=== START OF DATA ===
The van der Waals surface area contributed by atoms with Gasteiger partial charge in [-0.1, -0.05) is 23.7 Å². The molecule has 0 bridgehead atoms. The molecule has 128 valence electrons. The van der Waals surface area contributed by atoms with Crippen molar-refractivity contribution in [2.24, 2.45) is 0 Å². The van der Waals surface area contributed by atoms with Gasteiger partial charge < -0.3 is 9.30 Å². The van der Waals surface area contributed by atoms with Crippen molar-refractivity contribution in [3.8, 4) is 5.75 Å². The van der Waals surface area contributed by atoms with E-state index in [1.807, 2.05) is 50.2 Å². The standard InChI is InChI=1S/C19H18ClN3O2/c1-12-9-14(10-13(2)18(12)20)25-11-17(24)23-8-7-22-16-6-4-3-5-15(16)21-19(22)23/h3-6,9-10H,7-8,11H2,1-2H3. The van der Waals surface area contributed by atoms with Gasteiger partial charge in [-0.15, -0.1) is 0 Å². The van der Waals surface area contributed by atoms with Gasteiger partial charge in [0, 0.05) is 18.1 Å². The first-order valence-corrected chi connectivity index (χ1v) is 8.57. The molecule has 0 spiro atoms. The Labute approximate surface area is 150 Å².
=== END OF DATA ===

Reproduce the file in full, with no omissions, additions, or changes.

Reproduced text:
The van der Waals surface area contributed by atoms with Gasteiger partial charge in [-0.1, -0.05) is 23.7 Å². The molecule has 0 bridgehead atoms. The molecule has 128 valence electrons. The van der Waals surface area contributed by atoms with Crippen molar-refractivity contribution in [2.24, 2.45) is 0 Å². The van der Waals surface area contributed by atoms with Gasteiger partial charge < -0.3 is 9.30 Å². The van der Waals surface area contributed by atoms with Crippen molar-refractivity contribution in [3.8, 4) is 5.75 Å². The van der Waals surface area contributed by atoms with E-state index in [1.807, 2.05) is 50.2 Å². The standard InChI is InChI=1S/C19H18ClN3O2/c1-12-9-14(10-13(2)18(12)20)25-11-17(24)23-8-7-22-16-6-4-3-5-15(16)21-19(22)23/h3-6,9-10H,7-8,11H2,1-2H3. The van der Waals surface area contributed by atoms with Gasteiger partial charge in [-0.15, -0.1) is 0 Å². The van der Waals surface area contributed by atoms with Gasteiger partial charge in [0, 0.05) is 18.1 Å². The first-order valence-corrected chi connectivity index (χ1v) is 8.57. The molecule has 0 spiro atoms. The Labute approximate surface area is 150 Å².